“Usually, even a non-Christian knows something about the earth, the heavens, and the other elements of this world, about the motion and orbit of the stars and even their size and relative positions, about the predictable eclipses of the sun and moon, the cycles of the years and the seasons, about the kinds of animals, shrubs, stones, and so forth, and this knowledge he holds to as being certain from reason and experience. Now, it is a disgraceful and dangerous thing for an infidel to hear a Christian, presumably giving the meaning of Holy Scripture, talking nonsense on these topics; and we should take all means to prevent such an embarrassing situation, in which people show up vast ignorance in a Christian and laugh it to scorn. The shame is not so much that an ignorant individual is derided, but that people outside the household of the faith think our sacred writers held such opinions, and, to the great loss of those for whose salvation we toil, the writers of our Scripture are criticized and rejected as unlearned men.”

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    Thank you for saying this. I know of a umber of people who have walked away from the faith due to the insistence of youg Earth as a primary doctrine. Oh, they pretend it is not primary but they attack anyone who does not believe it  with vigor. I know, it happened to me.

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    To Southwestern Discomfort…..um…since when has evolution been a proven, scientific FACT and not a theory? Have you ever heard of the intelligent design folks who discredit evolution? If you believe in the scientific method, you cannot REPEAT evolution as it takes millions and millions of years. How does your belief in God as creator fit in with the atheistic beliefs of secular scientists? Where does He fit in? The incredible complexity of the universe gives Him glory. Over time, things decay. I am no scientist – I am trained in other areas, but I do not see how time plus chance equals anything but atrophy/decay, not an increasing level of complexity. I am not attacking anyone. I am saying there are issues with both sides, and I cannot reconcile these beliefs with logic or with the Bible. I wish it were so easy to solve this, but I don’t believe it is. These are not salvation issues.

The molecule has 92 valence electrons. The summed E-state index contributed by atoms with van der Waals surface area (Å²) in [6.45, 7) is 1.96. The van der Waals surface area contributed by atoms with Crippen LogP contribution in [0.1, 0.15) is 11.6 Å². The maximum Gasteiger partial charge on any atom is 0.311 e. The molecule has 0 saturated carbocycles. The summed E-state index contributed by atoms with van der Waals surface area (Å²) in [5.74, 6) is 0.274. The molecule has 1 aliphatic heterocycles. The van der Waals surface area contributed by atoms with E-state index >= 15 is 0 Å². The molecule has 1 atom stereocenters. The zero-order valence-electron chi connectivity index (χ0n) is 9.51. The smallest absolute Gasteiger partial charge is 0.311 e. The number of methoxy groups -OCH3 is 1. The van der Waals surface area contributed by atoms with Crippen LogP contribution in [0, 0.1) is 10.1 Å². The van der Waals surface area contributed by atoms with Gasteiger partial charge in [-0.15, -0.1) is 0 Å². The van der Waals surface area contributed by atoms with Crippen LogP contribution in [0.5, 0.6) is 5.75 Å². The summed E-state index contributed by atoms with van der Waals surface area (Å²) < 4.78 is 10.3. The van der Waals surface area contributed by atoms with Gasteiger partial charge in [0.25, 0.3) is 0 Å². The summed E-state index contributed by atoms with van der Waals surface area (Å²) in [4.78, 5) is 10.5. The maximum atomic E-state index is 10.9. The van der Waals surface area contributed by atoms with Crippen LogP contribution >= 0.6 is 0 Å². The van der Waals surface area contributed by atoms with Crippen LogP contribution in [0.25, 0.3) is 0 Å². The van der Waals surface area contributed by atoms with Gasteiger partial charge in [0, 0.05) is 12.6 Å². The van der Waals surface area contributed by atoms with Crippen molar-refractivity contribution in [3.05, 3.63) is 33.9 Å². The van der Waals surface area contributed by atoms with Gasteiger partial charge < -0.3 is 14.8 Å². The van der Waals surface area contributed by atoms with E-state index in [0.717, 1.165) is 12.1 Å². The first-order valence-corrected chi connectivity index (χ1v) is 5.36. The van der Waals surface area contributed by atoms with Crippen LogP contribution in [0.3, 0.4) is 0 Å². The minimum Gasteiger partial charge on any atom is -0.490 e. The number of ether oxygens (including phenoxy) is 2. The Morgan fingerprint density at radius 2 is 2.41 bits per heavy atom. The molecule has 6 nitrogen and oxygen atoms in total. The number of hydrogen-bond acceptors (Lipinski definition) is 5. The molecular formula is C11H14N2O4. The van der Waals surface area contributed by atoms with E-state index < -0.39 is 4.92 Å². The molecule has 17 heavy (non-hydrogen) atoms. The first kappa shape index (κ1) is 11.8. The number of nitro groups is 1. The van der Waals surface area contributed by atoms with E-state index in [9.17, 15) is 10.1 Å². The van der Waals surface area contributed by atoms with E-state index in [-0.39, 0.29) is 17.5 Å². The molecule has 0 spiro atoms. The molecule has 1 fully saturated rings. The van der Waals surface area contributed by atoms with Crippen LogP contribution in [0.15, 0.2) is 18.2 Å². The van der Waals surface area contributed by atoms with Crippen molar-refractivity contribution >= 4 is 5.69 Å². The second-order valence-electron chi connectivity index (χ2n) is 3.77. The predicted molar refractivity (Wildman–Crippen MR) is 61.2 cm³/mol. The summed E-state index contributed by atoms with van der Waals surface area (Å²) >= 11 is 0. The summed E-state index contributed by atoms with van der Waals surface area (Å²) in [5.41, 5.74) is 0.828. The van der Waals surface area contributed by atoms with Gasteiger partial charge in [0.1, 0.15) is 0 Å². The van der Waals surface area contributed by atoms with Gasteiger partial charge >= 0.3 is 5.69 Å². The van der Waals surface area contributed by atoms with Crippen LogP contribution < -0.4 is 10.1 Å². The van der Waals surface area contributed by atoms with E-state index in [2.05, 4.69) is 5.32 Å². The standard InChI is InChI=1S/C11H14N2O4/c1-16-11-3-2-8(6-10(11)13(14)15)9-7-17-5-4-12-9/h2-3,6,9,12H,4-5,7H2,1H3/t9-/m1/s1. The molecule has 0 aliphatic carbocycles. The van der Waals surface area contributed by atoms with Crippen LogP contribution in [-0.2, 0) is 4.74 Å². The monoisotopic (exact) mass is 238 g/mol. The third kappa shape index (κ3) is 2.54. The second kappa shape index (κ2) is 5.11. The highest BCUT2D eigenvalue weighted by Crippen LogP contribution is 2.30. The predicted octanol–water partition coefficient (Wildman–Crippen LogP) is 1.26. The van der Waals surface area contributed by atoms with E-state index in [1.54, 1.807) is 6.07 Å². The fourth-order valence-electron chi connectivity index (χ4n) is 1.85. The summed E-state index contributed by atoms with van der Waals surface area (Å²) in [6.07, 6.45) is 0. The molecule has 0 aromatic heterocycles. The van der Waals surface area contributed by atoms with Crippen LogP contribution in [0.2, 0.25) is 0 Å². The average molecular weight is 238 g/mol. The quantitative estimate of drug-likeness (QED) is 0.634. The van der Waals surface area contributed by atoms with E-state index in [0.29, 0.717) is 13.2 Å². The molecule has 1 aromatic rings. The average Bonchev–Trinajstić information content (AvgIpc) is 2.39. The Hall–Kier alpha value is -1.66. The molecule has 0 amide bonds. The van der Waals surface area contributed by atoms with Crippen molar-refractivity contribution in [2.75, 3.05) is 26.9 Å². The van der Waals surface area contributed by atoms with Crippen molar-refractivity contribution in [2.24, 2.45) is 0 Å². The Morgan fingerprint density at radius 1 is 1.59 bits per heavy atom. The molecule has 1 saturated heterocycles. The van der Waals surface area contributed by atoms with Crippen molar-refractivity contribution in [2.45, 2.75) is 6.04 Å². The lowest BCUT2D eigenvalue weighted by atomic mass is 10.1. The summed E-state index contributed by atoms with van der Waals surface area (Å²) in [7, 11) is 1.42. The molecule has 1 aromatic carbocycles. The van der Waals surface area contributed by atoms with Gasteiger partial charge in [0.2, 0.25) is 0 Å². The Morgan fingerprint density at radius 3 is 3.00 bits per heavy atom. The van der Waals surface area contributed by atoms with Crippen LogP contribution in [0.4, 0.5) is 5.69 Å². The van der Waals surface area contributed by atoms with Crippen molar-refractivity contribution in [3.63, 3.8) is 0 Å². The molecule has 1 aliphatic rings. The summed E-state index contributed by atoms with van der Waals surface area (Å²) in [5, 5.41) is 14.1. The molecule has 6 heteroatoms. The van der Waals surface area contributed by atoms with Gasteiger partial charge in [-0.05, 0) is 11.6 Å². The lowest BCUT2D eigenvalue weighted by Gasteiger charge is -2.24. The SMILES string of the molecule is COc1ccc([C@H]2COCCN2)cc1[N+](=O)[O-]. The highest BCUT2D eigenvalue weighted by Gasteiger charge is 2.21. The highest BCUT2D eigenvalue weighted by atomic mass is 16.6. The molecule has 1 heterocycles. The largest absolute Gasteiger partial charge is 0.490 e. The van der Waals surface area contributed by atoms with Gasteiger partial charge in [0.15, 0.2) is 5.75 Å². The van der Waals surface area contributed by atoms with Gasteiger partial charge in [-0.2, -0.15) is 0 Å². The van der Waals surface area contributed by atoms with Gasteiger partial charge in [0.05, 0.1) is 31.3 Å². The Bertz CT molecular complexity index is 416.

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    May I ask why some believe it necessary to believe the earth is only 6000 years old and also why some believe it is necessary to believe that the earth was created in six 24 hour days?

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    Because they insist on a literal interpretation of Genesis (but not every other verse in the Bible) as opposed to a theological interpretation that it is a creation story, like others in the ancient Middle East and elsewhere, but with the God of the Israelites as the prime mover. They also fail to understand that almost all of the OT, and clearly all of the Pentateuch, was written in Babylon or Egypt or both, during the exile ca. 500 BC or 3500 to 7500 years after the events. It was all an oral tradition until then or, those parts that were previously in writing, were recreated by the exiles from memory.

    I, as a believer in Jesus Christ, take the books of the OT, other than some of the later prophets, as I take parables. Teaching stories with great theological truth, but not necessarily literal truth.

    As an epistemologist and attorney, I know that “truth” has many different meanings, of which literal is among the lowest forms of truth.

    to me, the great truth of Genesis 1 and 2 is: God was, before there was anything else; God created everything; and God said that his creation was good (n.b. not perfect!?!?!). Further that God caused humans to exist and desires a relationship with us, whom he loves. Then the rest of the OT shows that humans have a huge habit of rejecting him for everything in creation, including ourselves, to our own detriment, setting the stage for the redemptive gift of grace in Jesus Christ.

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    I have been very much looking forward to reading more about this issue. Only had time to skim so far, but will be back to read more.

    I have been a die-hard YEC up until this spring. I would never have considered even reading anything from an OEC perspective until I read a conversation here at TWW back in May. In a matter of minutes I found my mind opening to other possibilities and went directly to Genesis to read and re-read. I began reading at AiG with a critical eye for the first time, and exploring other sites such as the ones you mentioned to justabeliever.

    I cannot say at this point what I believe about the issue for certain, though I am leaning hard towards OEC with an openness to the possibility of theistic evolution (the text of Genesis 1 itself opened me to this). Have not yet studied enough to know.